Proteomic profiling and functional characterization of early and late shoulder osteoarthritis
- Equal contributors
1 Department of Orthopaedics, Case Western Reserve University, School of Medicine, Cleveland, OH, USA
2 Centre de Recherche en Rhumatologie et Immunologie, Centre de Recherche du Centre Hospitalier Universitaire de Québec, Faculté de Médecine de l’Université Laval, Québec, QC G1V 4G2, Canada
3 Laboratory for Integrated Bioinformatics, RIKEN Center for Integrative Medical Sciences (IMS-RCAI), RIKEN Yokohama Institute, Kanagawa, 230 0045, Japan
4 Case Center for Proteomics and Bioinformatics, Case Western Reserve University, School of Medicine, Cleveland, OH, USA
5 Cleveland Shoulder Institute, University Hospitals of Cleveland, 5885 Landerbrook Drive, Monarch Center, Mayfield Heights, OH, 44121, USA
Arthritis Research & Therapy 2013, 15:R180 doi:10.1186/ar4369Published: 6 November 2013
The development of effective treatments for osteoarthritis (OA) has been hampered by a poor understanding of OA at the cellular and molecular levels. Emerging as a disease of the 'whole joint’, the importance of the biochemical contribution of various tissues, including synovium, bone and articular cartilage, has become increasingly significant. Bathing the entire joint structure, the proteomic analysis of synovial fluid (SF) from osteoarthritic shoulders offers a valuable 'snapshot’ of the biologic environment throughout disease progression. The purpose of this study was to identify differentially expressed proteins in early and late shoulder osteoarthritic SF in comparison to healthy SF.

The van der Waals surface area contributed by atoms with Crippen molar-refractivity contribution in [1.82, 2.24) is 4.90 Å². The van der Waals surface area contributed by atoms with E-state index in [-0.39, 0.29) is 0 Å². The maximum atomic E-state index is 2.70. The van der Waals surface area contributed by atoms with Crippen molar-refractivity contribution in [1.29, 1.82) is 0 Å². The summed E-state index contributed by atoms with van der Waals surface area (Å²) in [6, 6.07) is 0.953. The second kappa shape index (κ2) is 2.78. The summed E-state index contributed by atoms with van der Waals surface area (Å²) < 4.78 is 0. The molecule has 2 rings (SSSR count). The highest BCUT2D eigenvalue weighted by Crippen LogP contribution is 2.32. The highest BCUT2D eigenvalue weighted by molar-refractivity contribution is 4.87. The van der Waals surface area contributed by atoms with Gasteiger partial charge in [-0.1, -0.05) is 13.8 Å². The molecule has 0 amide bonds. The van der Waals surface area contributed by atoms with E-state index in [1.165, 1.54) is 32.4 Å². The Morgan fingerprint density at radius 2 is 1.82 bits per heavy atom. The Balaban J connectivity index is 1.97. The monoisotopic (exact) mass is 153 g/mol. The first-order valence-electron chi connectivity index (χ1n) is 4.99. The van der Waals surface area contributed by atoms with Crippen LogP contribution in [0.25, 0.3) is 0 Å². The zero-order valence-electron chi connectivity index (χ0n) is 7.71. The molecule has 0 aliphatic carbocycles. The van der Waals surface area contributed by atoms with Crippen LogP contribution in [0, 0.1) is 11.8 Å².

A quantitative 18O labeling proteomic approach was employed to identify the dysregulated SF proteins in early (n = 5) and late (n = 4) OA patients compared to control individuals (n = 5). In addition, ELISA was used to quantify six pro-inflammatory and two anti-inflammatory cytokines.
Key results include a greater relative abundance of proteins related to the complement system and the extracellular matrix in SF from both early and late OA. Pathway analyses suggests dysregulation of the acute phase response, liver x receptor/retinoid x receptor (LXR/RXR), complement system and coagulation pathways in both early and late OA. The network related to lipid metabolism was down-regulated in both early and late OA. Inflammatory cytokines including interleukin (IL) 6, IL 8 and IL 18 were up-regulated in early and late OA.
The results suggest a dysregulation of wound repair pathways in shoulder OA contributing to the presence of a 'chronic wound’ that progresses irreversibly from early to later stages of OA. Protease inhibitors were downregulated in late OA suggesting uncontrolled proteolytic activity occurring in late OA. These results contribute to the theory that protease inhibitors represent promising therapeutic agents which could limit proteolytic activity that ultimately leads to cartilage destruction.